Cuts to Juvenile Justice System in Georgia Won’t Compromise Safety, Says Commissioner

Georgia’s juvenile justice system is eliminating jobs just as many other state agencies are, but Commissioner Gale Buckner of the Department of Juvenile Justice (DJJ) promised Wednesday that none of the cuts will compromise the safety of youthful offenders. Directed by Gov. Nathan Deal to cut spending on current programs by 2 percent, the DJJ submitted a proposed 2013 budget that trims clerical and administrative positions, four teachers and two dozen staffers in a program offering intensive community-based programs supervision. But, Buckner told state House and Senate budgetwriters Wednesday, “no position that is safety- or security-related will be cut.” Buckner was responding to the concerns of state Rep. Quincy Murphy of Augusta, where a 19-year-old was fatally beaten two months ago in his cell at a youth development campus. A 17-year-old resident of the facility was charged with murder in the incident.

New Georgia Juvenile Justice Commissioner Announces Staff Changes

Newly sworn-in Georgia Department of Juvenile Justice (DJJ) Commissioner Gale Buckner announced a series of appointments and staff changes Monday. According to a DJJ press release, Buckner hired four new high-level employees and promoted another. Among the newly hired were Shawanda Reynolds-Cobb, who takes over as Deputy Commissioner of Administrative Services; Tracy D. Masters, as the new Director of Legal Services; Carol Jackson as the new Director of Legislative Affairs and Diane Avery as Board and Constituent Liaison. Buckner promoted current DJJ Deputy Commissioner Jeff Minor to Assistant Commissioner. Minor will be second-in-command at the DJJ, according to the press release, but will continue to oversee the Offices of Budget Services and Human Resources.

Razor wire fence borders the Metro Regional Youth Detention center in Atlanta, Ga. JJIE Staff, 2010. File photo.

Employee Misconduct and Violence High At Augusta Georgia Youth Detention Facility

The Augusta, Ga., youth detention facility where a 19-year-old inmate was beaten in November and subsequently died ranks second among Georgia Department of Juvenile Justice (DJJ) facilities in employee misconduct, contraband and altercations between youth and staff. Only the Eastman YDC, according to reports obtained by The Augusta Chronicle, surpassed the Youth Development Campus (YDC) in Augusta. Jade Holder was severely beaten in his cell in Unit 43 of the Augusta YDC Nov. 7. He was pronounced brain dead at the hospital and died the following day.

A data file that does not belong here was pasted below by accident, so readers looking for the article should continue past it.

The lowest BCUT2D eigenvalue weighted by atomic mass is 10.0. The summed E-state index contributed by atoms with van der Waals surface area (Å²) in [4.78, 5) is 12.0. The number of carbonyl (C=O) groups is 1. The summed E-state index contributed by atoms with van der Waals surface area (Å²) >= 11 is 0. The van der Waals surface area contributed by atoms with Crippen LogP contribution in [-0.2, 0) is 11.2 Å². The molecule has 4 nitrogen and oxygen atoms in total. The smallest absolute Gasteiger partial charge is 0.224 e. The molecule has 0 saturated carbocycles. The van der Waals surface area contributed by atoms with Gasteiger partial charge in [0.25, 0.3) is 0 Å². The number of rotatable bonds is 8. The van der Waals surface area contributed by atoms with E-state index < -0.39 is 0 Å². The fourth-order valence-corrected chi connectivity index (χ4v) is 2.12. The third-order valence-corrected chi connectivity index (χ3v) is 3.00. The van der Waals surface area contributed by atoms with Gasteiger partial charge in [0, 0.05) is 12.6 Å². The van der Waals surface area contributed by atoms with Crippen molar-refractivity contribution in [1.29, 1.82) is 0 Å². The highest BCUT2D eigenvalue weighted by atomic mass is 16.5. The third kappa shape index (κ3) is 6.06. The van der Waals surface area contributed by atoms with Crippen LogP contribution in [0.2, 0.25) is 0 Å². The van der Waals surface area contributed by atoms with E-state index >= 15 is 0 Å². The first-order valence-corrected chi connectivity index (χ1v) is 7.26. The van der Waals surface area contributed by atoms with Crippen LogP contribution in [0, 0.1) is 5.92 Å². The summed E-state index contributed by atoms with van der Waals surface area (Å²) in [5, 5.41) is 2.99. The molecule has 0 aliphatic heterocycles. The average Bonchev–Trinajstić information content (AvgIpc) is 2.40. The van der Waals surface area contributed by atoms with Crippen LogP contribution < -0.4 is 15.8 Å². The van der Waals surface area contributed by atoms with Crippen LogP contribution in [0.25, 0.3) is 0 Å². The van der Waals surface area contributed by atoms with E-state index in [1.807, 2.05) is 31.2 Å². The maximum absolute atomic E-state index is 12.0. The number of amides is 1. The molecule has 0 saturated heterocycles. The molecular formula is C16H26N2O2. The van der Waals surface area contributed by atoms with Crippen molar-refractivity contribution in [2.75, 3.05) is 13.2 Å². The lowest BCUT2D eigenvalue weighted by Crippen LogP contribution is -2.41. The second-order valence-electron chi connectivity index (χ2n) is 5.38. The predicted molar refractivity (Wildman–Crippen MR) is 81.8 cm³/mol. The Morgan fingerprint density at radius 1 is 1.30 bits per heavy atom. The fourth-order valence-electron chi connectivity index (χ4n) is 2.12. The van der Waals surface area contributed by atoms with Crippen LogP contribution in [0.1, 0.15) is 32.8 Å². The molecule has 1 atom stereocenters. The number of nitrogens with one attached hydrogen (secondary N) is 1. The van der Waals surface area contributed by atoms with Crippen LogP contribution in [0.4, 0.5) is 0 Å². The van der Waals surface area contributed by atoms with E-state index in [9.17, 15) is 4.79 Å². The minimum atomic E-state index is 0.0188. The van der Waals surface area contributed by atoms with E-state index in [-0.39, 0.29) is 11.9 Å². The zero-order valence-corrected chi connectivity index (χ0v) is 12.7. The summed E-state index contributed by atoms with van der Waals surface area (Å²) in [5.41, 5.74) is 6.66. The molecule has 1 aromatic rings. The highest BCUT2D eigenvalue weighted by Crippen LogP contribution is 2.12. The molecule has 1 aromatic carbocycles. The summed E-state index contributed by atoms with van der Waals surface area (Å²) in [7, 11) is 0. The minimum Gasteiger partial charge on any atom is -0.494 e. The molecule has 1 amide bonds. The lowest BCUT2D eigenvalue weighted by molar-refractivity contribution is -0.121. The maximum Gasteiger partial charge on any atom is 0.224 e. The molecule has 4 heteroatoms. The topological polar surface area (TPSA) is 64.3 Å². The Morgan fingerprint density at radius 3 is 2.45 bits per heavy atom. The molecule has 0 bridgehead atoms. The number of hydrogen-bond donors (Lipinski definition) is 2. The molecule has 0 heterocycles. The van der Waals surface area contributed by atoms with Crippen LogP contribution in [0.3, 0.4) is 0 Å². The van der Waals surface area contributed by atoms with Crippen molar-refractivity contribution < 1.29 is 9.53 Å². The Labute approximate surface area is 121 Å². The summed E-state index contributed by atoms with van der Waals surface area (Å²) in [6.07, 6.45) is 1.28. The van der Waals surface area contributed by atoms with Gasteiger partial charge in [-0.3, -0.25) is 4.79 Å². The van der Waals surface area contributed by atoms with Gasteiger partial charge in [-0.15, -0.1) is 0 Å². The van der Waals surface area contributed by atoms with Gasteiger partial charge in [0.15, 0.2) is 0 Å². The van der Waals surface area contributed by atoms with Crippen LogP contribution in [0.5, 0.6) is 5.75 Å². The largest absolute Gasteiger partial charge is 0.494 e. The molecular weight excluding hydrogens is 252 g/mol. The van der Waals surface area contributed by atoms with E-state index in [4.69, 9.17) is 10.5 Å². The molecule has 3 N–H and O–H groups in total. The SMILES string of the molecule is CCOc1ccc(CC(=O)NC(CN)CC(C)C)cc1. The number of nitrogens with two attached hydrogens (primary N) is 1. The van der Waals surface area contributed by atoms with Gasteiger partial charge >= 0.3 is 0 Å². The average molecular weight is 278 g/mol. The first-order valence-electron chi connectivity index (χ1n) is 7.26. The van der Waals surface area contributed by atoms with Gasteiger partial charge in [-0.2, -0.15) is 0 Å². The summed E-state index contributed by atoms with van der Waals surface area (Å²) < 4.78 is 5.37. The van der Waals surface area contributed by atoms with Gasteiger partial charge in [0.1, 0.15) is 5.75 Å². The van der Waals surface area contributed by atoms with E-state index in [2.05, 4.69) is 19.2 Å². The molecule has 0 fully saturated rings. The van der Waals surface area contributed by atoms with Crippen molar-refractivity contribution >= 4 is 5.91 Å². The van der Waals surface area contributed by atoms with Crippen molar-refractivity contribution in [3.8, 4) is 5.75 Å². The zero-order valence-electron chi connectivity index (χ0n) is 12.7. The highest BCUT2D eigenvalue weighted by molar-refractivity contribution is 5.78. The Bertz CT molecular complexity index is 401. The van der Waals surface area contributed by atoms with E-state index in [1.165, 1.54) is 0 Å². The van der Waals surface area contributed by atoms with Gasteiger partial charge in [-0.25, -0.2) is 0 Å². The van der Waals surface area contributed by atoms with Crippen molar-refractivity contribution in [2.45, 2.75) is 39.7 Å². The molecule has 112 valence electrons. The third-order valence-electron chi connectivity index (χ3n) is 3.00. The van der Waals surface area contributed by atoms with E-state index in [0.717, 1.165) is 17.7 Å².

How Safe Are Georgia’s Youth Detention Facilities?

The beating death this week of 19-year-old inmate Jade Holder at an Augusta, Ga., Youth Development Campus (YDC) is the latest in a series of incidents that have renewed focus on safety levels within Georgia youth detention facilities. Last week, for the second time in six months, county police were called on to quell a riot at the DeKalb County Regional Youth Detention Center (RYDC). In May, a murder suspect escaped from the DeKalb RYDC, only to be found and returned a few days later. And in July, the Eastman YDC was the scene of a fight that led to an investigation by the Georgia Bureau of Investigation (GBI). These incidents have all come after an agreement with the U.S. Department of Justice over implementing changes at the facilities, something that was supposed to improve and stabilize the system.

UPDATE: Gale Buckner Named New Georgia Juvenile Justice Commissioner

L. Gale Buckner has been named the new commissioner of the Georgia Department of Juvenile Justice (DJJ). Buckner was a long-time agent of the Georgia Bureau of Investigation and currently serves as Vice Chair of the Board of Pardons and Paroles. Current DJJ commissioner Amy Howell will join the Department of Behavioral Health and Developmental Disabilities (DBHDD) as General Counsel at the request of Gov. Nathan Deal. In 2010, state and federal officials reached an agreement that places DBHDD’s focus on community-based care following a three-year investigation by the U.S. Justice Department into allegations DBHDD was violating patients’ civil rights.